Increased access to personal biological testing and advances in personal sensor technologies are enabling members of the public to gather data about their individual and their communities’ environmental exposures. The members of the public who are using these devices and are gathering data are private users wanting to learn about their personal exposures, citizen scientists wanting to engage in research and learn more about their communities, or people working with researchers at an institution doing community-based participatory research. These trends are enhanced by the growing value that society places on open and transparent research and data sharing. They also raise a wide range of questions about how data on individual or community-based environmental exposures can be used to inform decisions about health and policies at the level of the individual, a research institution, a private company, a regulatory body, or society at large.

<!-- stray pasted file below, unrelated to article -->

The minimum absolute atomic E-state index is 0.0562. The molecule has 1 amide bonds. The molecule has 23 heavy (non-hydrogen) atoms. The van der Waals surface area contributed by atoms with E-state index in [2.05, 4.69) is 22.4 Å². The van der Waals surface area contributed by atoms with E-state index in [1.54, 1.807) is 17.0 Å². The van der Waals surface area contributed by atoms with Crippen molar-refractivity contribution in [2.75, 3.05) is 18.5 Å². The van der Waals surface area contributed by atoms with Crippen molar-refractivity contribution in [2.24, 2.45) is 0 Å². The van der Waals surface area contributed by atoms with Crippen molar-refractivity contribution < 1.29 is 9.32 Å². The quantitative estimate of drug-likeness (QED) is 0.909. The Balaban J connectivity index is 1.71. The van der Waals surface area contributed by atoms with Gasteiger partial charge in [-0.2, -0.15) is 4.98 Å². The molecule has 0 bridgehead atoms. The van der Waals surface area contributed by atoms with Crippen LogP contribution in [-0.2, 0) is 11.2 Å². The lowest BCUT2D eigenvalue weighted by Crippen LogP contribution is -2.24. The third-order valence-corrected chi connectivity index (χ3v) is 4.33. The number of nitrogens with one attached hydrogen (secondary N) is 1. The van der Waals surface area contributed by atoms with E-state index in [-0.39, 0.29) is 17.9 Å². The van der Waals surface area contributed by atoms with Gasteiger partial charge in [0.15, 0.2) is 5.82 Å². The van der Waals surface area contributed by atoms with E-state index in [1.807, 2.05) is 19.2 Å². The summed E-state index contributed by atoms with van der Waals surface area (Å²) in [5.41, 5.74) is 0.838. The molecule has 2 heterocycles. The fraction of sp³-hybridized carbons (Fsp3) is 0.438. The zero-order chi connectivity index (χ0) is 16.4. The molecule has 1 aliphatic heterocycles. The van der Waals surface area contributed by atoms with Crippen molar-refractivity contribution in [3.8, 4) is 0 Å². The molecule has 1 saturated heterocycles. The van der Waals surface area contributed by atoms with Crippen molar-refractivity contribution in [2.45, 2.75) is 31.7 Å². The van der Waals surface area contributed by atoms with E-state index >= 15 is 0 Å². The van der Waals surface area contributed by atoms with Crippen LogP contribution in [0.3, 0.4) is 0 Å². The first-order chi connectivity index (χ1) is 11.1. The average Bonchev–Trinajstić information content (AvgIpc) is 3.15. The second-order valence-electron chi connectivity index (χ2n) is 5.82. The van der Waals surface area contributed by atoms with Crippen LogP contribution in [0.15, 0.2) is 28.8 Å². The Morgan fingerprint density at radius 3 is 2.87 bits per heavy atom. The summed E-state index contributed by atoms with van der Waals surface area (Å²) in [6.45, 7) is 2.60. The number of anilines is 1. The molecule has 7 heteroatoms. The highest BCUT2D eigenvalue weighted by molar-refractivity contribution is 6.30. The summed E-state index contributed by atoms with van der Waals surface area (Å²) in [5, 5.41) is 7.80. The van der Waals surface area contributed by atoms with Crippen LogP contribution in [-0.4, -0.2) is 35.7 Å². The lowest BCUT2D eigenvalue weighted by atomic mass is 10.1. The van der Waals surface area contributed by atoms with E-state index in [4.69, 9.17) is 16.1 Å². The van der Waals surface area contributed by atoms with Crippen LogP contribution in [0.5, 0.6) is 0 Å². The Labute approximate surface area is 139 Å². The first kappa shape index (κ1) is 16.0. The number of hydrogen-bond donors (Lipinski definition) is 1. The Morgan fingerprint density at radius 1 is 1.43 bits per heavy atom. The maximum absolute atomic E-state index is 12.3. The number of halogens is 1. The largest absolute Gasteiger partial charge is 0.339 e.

In November 2016, the National Academies of Sciences, Engineering, and Medicine held a 2-day workshop to explore the implications of producing and accessing individual- and community-level environmental exposure data in the United States. This publication briefly summarizes the presentations and discussions from the workshop.
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|Measuring Personal Environmental Exposures: Proceedings of a Workshopin Brief||1-9|
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